It’s a joke as old as the hills: “Missing dog: has three legs, blind in right eye, missing left ear. Broken tail, accidentally neutered.
“Answers to the name of Lucky.”
Ironically, that ancient attempt at humour came to mind recently when I heard about the decidedly unfunny coup at the SPCA in St. John’s, a changing of the guard that ultimately cost the province a major pioneer in the protection of animals.
It also potentially created an era where dogs like Lucky will rarely be euthanized, but will instead spend their last miserable months or even years in an overcrowded enclosure with other unfortunate and unwanted four-legged creatures (or, in the case of Lucky, minus an appendage).
Debbie Powers, for four decades the leading spokesperson in Newfoundland for the SPCA, the face of the SPCA, was forced from that organization by a deck stacked with proponents of a “no-kill” policy for dogs and cats not considered cuddly, young or attractive enough to be adopted.
To me, it was amazing how Powers left the job with little or no fanfare, other than an explanation that she was forced to quit because of philosophical differences with a crowd who would probably keep Stephen King’s Cujo alive forever and a day or prevent Old Yeller from being put down even after he contracted rabies.
At the very least, there should have been a big-time recognition of the 40 years of volunteer work Powers performed here, trying, among other goals, to alter a mindset that existed in some Newfoundland circles that dogs, in particular, were never to be thought of as much more than a tool for hunting, animals that neither required nor deserved affection of any sort, to be shot in the head once they were deemed to be over the hill.
I can’t imagine how many horror shows Powers was forced to witness throughout her career, or how much verbal abuse she had to absorb from dog owners who felt she should just mind her own business.
And after all of that laudable work, her reward was to be unceremoniously ousted from the SPCA, and to be labelled, by inference, as a person living in the past — to be accused, again by inference, as someone wandering the streets with a deadly hypodermic needle, a regular Debbie Kevorkian, coldly putting down dogs and cats in an unfeeling, cavalier fashion.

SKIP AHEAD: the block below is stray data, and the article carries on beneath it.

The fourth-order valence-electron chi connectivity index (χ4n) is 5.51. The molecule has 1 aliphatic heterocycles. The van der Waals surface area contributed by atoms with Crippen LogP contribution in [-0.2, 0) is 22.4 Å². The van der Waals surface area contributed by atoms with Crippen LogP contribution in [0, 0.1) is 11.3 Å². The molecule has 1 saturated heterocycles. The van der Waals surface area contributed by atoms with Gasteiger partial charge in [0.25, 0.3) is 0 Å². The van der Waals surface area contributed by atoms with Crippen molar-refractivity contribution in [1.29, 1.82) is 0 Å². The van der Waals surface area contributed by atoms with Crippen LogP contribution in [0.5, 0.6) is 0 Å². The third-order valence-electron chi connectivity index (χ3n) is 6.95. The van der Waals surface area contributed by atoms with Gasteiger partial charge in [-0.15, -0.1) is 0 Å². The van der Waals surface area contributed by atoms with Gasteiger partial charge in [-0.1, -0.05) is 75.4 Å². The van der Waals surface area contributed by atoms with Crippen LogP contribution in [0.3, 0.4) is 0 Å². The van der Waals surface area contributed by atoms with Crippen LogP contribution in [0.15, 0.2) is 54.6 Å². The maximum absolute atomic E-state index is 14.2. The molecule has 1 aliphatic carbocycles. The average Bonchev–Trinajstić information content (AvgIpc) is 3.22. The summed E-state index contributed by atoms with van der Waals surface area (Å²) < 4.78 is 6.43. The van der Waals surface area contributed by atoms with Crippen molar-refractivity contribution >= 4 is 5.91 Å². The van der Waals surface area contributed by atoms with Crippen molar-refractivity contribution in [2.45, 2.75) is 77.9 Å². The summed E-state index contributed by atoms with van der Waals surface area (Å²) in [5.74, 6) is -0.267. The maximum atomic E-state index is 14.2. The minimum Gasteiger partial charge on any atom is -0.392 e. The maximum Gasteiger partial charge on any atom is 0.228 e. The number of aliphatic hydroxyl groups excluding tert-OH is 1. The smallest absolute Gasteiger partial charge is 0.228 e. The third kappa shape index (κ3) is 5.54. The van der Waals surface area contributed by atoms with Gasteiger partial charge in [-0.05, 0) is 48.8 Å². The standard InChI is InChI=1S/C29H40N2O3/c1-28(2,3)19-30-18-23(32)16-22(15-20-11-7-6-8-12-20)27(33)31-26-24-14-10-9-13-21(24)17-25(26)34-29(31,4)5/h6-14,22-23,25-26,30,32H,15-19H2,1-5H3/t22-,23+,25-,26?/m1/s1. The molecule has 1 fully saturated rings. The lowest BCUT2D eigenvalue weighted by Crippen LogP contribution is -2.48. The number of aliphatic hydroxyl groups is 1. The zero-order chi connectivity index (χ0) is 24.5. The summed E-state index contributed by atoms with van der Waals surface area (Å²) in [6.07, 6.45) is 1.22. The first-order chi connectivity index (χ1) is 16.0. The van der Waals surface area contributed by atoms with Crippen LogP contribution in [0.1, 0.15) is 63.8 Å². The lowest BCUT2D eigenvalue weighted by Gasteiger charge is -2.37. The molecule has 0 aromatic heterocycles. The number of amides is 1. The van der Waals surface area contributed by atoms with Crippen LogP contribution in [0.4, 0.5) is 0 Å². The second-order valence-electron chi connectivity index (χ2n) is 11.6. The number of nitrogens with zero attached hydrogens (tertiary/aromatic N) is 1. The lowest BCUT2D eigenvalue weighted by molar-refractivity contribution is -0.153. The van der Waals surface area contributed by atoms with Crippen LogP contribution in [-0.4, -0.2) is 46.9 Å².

The new keepers of the domestic animal gate denied they adhere to a no-kill policy, but it was obvious from what I read and heard that the new volunteers with the SPCA believe way too many dogs and cats were being put down, that this enlightened (as they apparently view themselves) group of animal caregivers will now go to extremes to keep as many of the animals alive as they possibly can (foolishly and inhumanely, their critics maintain, granting reprieves the felines and canines themselves would probably reject if they were capable of communication).
Sure, if this was Disneyland or Oprahland and not Newfoundland, and if there were millions of bucks to be spent on endless acres of land to allow dogs and cats to roam to their heart’s content, you might be able to make a case for a no-kill policy.
But we live in a practical world, one where dogs and cats not capable of being properly cared for, or those caged for the bulk of their remaining existence, should be euthanized.
No one, aside from the odd psychopath, relishes the idea of killing cats and dogs by the pickup load, but there does come a time when decency and practicality merge in the handling of unwanted animals, or animals whose time has simply come.
Having been a dog lover and owner all my life, I know all about that time.
Just six weeks ago, my wife and I had to have a 16-year old dog, a lovable mutt named Bucko, put down. It broke our hearts. But it was the right thing to do; it was time.
You have to wonder whether the animal rights activists, the advocates for “heavenly creatures,” will ever recognize a right time.
I happen to believe Debbie Powers did.
But now she’s out.
The SPCA may never be the same.
Bob Wakeham has spent more than 30 years as a journalist in Newfoundland and Labrador. He can be reached by email at firstname.lastname@example.org.